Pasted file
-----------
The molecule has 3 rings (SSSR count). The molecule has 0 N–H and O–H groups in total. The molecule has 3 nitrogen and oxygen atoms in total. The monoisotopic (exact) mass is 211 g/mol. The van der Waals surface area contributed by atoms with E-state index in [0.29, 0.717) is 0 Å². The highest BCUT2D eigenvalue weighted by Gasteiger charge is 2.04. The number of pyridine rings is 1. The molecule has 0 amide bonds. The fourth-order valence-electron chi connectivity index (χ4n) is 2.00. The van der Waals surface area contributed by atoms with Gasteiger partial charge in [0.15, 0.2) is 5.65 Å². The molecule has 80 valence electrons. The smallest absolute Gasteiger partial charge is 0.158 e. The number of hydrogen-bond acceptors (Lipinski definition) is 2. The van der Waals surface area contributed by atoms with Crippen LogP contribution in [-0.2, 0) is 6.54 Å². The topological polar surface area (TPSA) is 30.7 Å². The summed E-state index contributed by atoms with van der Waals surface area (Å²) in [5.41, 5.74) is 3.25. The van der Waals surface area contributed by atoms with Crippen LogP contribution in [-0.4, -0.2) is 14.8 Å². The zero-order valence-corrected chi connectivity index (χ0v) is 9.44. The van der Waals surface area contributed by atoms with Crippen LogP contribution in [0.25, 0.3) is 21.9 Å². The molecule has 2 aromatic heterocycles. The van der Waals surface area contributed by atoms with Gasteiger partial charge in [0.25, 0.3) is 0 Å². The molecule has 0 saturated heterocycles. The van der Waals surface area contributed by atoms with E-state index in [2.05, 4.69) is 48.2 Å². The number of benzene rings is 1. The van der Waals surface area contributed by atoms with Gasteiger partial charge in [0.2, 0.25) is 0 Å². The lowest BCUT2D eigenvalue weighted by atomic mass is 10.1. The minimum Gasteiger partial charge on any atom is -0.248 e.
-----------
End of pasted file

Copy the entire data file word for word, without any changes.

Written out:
The molecule has 3 rings (SSSR count). The molecule has 0 N–H and O–H groups in total. The molecule has 3 nitrogen and oxygen atoms in total. The monoisotopic (exact) mass is 211 g/mol. The van der Waals surface area contributed by atoms with E-state index in [0.29, 0.717) is 0 Å². The highest BCUT2D eigenvalue weighted by Gasteiger charge is 2.04. The number of pyridine rings is 1. The molecule has 0 amide bonds. The fourth-order valence-electron chi connectivity index (χ4n) is 2.00. The van der Waals surface area contributed by atoms with Gasteiger partial charge in [0.15, 0.2) is 5.65 Å². The molecule has 80 valence electrons. The smallest absolute Gasteiger partial charge is 0.158 e. The number of hydrogen-bond acceptors (Lipinski definition) is 2. The van der Waals surface area contributed by atoms with Crippen LogP contribution in [-0.2, 0) is 6.54 Å². The topological polar surface area (TPSA) is 30.7 Å². The summed E-state index contributed by atoms with van der Waals surface area (Å²) in [5.41, 5.74) is 3.25. The van der Waals surface area contributed by atoms with Crippen LogP contribution in [-0.4, -0.2) is 14.8 Å². The zero-order valence-corrected chi connectivity index (χ0v) is 9.44. The van der Waals surface area contributed by atoms with Crippen LogP contribution in [0.25, 0.3) is 21.9 Å². The molecule has 2 aromatic heterocycles. The van der Waals surface area contributed by atoms with Gasteiger partial charge in [0.25, 0.3) is 0 Å². The molecule has 0 saturated heterocycles. The van der Waals surface area contributed by atoms with E-state index in [2.05, 4.69) is 48.2 Å². The number of benzene rings is 1. The van der Waals surface area contributed by atoms with Gasteiger partial charge in [0.2, 0.25) is 0 Å². The lowest BCUT2D eigenvalue weighted by atomic mass is 10.1. The minimum Gasteiger partial charge on any atom is -0.248 e.